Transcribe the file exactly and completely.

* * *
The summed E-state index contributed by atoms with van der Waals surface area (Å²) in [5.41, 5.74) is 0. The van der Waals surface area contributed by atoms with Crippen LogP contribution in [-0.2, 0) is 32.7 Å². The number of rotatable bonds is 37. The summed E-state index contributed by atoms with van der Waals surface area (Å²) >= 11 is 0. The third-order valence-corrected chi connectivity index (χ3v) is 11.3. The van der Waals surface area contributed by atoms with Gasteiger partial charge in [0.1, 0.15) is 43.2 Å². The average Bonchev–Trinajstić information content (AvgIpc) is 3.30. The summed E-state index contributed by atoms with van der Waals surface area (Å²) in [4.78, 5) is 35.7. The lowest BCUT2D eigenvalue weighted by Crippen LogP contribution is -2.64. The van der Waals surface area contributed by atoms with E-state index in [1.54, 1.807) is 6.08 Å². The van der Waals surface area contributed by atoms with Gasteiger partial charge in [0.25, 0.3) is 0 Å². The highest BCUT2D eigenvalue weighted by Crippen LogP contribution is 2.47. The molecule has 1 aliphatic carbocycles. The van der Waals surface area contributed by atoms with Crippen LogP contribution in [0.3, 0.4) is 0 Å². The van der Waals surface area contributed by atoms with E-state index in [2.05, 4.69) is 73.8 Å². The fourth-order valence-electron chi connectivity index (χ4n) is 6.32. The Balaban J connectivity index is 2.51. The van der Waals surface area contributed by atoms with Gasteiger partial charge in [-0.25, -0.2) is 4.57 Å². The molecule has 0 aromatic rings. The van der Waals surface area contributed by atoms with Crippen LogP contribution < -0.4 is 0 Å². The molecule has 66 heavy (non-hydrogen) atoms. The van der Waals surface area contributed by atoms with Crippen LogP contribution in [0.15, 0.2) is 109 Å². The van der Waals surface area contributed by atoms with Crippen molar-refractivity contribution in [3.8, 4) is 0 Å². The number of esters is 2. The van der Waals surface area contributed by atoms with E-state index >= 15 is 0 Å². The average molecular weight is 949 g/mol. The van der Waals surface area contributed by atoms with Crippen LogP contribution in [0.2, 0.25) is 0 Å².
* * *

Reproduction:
The summed E-state index contributed by atoms with van der Waals surface area (Å²) in [5.41, 5.74) is 0. The van der Waals surface area contributed by atoms with Crippen LogP contribution in [-0.2, 0) is 32.7 Å². The number of rotatable bonds is 37. The summed E-state index contributed by atoms with van der Waals surface area (Å²) >= 11 is 0. The third-order valence-corrected chi connectivity index (χ3v) is 11.3. The van der Waals surface area contributed by atoms with Gasteiger partial charge in [0.1, 0.15) is 43.2 Å². The average Bonchev–Trinajstić information content (AvgIpc) is 3.30. The summed E-state index contributed by atoms with van der Waals surface area (Å²) in [4.78, 5) is 35.7. The lowest BCUT2D eigenvalue weighted by Crippen LogP contribution is -2.64. The van der Waals surface area contributed by atoms with E-state index in [1.54, 1.807) is 6.08 Å². The van der Waals surface area contributed by atoms with Gasteiger partial charge in [0.25, 0.3) is 0 Å². The highest BCUT2D eigenvalue weighted by Crippen LogP contribution is 2.47. The molecule has 1 aliphatic carbocycles. The van der Waals surface area contributed by atoms with Crippen LogP contribution in [0.3, 0.4) is 0 Å². The van der Waals surface area contributed by atoms with E-state index in [2.05, 4.69) is 73.8 Å². The fourth-order valence-electron chi connectivity index (χ4n) is 6.32. The Balaban J connectivity index is 2.51. The van der Waals surface area contributed by atoms with Gasteiger partial charge in [-0.25, -0.2) is 4.57 Å². The molecule has 0 aromatic rings. The van der Waals surface area contributed by atoms with Crippen LogP contribution < -0.4 is 0 Å². The molecule has 66 heavy (non-hydrogen) atoms. The van der Waals surface area contributed by atoms with Crippen LogP contribution in [0.15, 0.2) is 109 Å². The van der Waals surface area contributed by atoms with Crippen molar-refractivity contribution in [3.8, 4) is 0 Å². The number of esters is 2. The van der Waals surface area contributed by atoms with E-state index >= 15 is 0 Å². The average molecular weight is 949 g/mol. The van der Waals surface area contributed by atoms with Crippen LogP contribution in [0.2, 0.25) is 0 Å².